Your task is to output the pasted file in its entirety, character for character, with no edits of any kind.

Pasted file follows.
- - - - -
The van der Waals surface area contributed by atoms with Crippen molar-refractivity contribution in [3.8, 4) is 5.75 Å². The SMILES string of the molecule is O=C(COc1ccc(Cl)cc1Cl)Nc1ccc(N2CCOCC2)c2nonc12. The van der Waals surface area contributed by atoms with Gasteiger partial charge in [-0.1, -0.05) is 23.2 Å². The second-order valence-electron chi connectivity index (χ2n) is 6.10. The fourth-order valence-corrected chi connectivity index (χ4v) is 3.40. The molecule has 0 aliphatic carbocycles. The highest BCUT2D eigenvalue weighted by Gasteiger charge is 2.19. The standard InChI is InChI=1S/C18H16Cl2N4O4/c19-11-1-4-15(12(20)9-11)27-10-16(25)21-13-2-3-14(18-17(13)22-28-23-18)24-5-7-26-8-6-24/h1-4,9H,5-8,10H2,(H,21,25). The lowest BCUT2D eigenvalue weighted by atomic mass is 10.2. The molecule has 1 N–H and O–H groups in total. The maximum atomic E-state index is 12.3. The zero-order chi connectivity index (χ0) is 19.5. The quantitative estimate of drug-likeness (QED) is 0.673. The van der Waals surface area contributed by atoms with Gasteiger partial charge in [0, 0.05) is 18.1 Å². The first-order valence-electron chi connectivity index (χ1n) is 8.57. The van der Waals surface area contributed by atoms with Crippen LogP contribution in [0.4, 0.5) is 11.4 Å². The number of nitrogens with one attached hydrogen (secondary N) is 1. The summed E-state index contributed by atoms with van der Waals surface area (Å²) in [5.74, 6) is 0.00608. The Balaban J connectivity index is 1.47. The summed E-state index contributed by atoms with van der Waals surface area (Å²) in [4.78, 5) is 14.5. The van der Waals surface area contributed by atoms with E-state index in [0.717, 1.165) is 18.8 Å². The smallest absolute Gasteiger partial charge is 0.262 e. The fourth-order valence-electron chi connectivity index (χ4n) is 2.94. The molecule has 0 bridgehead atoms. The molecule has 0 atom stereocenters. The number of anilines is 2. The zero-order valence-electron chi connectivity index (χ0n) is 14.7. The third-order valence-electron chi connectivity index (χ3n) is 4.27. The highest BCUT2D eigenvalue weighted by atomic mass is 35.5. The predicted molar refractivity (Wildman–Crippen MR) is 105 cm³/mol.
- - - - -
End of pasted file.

The van der Waals surface area contributed by atoms with Crippen molar-refractivity contribution in [3.8, 4) is 5.75 Å². The SMILES string of the molecule is O=C(COc1ccc(Cl)cc1Cl)Nc1ccc(N2CCOCC2)c2nonc12. The van der Waals surface area contributed by atoms with Gasteiger partial charge in [-0.1, -0.05) is 23.2 Å². The second-order valence-electron chi connectivity index (χ2n) is 6.10. The fourth-order valence-corrected chi connectivity index (χ4v) is 3.40. The molecule has 0 aliphatic carbocycles. The highest BCUT2D eigenvalue weighted by Gasteiger charge is 2.19. The standard InChI is InChI=1S/C18H16Cl2N4O4/c19-11-1-4-15(12(20)9-11)27-10-16(25)21-13-2-3-14(18-17(13)22-28-23-18)24-5-7-26-8-6-24/h1-4,9H,5-8,10H2,(H,21,25). The lowest BCUT2D eigenvalue weighted by atomic mass is 10.2. The molecule has 1 N–H and O–H groups in total. The maximum atomic E-state index is 12.3. The zero-order chi connectivity index (χ0) is 19.5. The quantitative estimate of drug-likeness (QED) is 0.673. The van der Waals surface area contributed by atoms with Gasteiger partial charge in [0, 0.05) is 18.1 Å². The first-order valence-electron chi connectivity index (χ1n) is 8.57. The van der Waals surface area contributed by atoms with Crippen LogP contribution in [0.4, 0.5) is 11.4 Å². The number of nitrogens with one attached hydrogen (secondary N) is 1. The summed E-state index contributed by atoms with van der Waals surface area (Å²) in [5.74, 6) is 0.00608. The Balaban J connectivity index is 1.47. The summed E-state index contributed by atoms with van der Waals surface area (Å²) in [4.78, 5) is 14.5. The van der Waals surface area contributed by atoms with E-state index in [0.717, 1.165) is 18.8 Å². The smallest absolute Gasteiger partial charge is 0.262 e. The fourth-order valence-electron chi connectivity index (χ4n) is 2.94. The molecule has 0 bridgehead atoms. The molecule has 0 atom stereocenters. The number of anilines is 2. The zero-order valence-electron chi connectivity index (χ0n) is 14.7. The third-order valence-electron chi connectivity index (χ3n) is 4.27. The highest BCUT2D eigenvalue weighted by atomic mass is 35.5. The predicted molar refractivity (Wildman–Crippen MR) is 105 cm³/mol.